Nova Scotia reports single-day high with 66 COVID cases, schools to close in Halifax

·3 min read

HALIFAX — Nova Scotia set another single-day high for COVID-19 cases Monday with 66 new infections, prompting the closure of all schools in the Halifax area.

Premier Iain Rankin told reporters the virus was "on the move" in Halifax. "We have community spread and we need to do all we can to slow it down," he said during a briefing.

Health officials identified 58 cases in the Halifax region, five in the province's eastern zone, two in the western zone and one in the northern zone. The province has 323 active reported infections.

As a result, the premier said all schools in Halifax would close for the next two weeks beginning Tuesday. The decision also affects Conseil scolaire acadien provincial schools and schools in the Enfield, Elmsdale and Mount Uniacke areas.

Rankin said a number of teachers and school staff have already been diagnosed with the virus or are self-isolating because of close contacts. He said health officials were also keeping a close eye on three schools in Cape Breton with reported cases of COVID-19.

"None of our (Cape Breton) students have tested positive, and at this point there is no known community spread," Rankin said.

Nine more school-based cases were identified, including eight in the Halifax area and one in Sydney Mines, N.S. As of late afternoon Monday, 29 schools were already closed provincewide, including 25 in the Halifax area.

Before the announcement, the government was faced with conflicting advice. The Nova Scotia Teachers' Union questioned why the province hadn't forced more schools to switch to remote learning.

But a pediatric advisory committee stressed the importance of face-to-face, in-classroom learning. Dr. Andrew Lynk, chief of pediatrics at IWK Health, said schools have been shown to be areas of low to minimal disease transmission and do not amplify community spread.

Chief medical office of health Dr. Robert Strang said while he supports the advisory group's stance, the increasing number of school cases in Halifax has put pressure on the school system's ability to operate safely.

"It's creating significant staffing pressures with many people off because they are waiting for a test result or if they are a contact of a known case," Strang said.

Following a lockdown imposed last week for Halifax, Strang announced tighter restrictions for the rest of the province until at least May 20, including a gathering limit of 10 people, both indoors and outdoors (in Halifax the limit is five.)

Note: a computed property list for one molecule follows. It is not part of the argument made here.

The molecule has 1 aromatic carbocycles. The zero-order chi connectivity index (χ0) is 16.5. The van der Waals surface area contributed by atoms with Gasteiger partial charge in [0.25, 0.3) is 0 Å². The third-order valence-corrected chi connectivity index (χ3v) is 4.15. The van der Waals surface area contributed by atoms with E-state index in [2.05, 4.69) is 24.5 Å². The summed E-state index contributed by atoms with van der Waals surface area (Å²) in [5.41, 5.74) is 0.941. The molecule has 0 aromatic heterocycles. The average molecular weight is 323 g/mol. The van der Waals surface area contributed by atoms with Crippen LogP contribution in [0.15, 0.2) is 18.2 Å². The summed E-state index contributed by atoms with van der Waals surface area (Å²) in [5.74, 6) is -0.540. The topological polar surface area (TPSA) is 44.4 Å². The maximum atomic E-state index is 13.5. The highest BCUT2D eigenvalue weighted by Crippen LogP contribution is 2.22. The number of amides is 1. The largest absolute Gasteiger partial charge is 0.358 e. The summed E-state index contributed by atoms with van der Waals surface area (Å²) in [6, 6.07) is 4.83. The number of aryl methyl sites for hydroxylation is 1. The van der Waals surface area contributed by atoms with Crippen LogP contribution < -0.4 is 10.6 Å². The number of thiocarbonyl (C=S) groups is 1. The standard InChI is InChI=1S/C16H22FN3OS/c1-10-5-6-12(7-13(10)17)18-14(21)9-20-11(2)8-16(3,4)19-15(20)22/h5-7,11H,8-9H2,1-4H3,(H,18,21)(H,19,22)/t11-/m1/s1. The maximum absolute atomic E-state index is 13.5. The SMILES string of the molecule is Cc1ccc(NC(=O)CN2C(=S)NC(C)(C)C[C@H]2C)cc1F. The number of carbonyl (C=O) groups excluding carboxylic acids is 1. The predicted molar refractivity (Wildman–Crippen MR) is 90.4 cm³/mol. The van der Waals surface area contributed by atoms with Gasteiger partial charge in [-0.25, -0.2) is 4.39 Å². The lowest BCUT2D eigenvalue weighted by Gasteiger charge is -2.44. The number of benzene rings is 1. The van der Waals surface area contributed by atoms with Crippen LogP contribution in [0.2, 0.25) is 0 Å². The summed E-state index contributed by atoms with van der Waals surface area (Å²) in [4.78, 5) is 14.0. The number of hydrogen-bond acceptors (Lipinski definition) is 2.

People are also asked to avoid travel outside of their communities unless it's necessary for work, health care or legal requirements. As well, all school field trips and school-organized activities such as sports and music have been stopped.

Outside Halifax and the surrounding area, wedding and funeral ceremonies can have 10 people, while restaurants and licensed establishments can operate at 50 per cent capacity, provide service until 11 p.m. and must close for seated service by midnight. In Halifax, restaurants and bars have closed, except for takeout, and weddings and funerals are limited to five people.

Rankin said the restrictions are necessary because of the seriousness of the outbreak, noting that five people are in hospital including a person in their 20s who is in intensive care in Halifax.

"This is a wake-up call to our younger population — you are not invincible and you need to take this virus and the variants seriously," he said.

Meanwhile, it was announced that people 55 and older could now book appointments for the Pfizer-BioNTech or Moderna vaccine at clinics across the province. Officials said appointments for the Oxford AstraZeneca vaccine also remain open for people 55 to 64 years old.

Monday's case numbers came after the province reported 63 new cases on Sunday — which surpassed a previous record of 55 cases reported on April 23, 2020.

With the Halifax area under lockdown until at least May 20, authorities also doubled fines for breaching public health orders, to $2,000 from $1,000.

This report by The Canadian Press was first published April 26, 2021.

Keith Doucette, The Canadian Press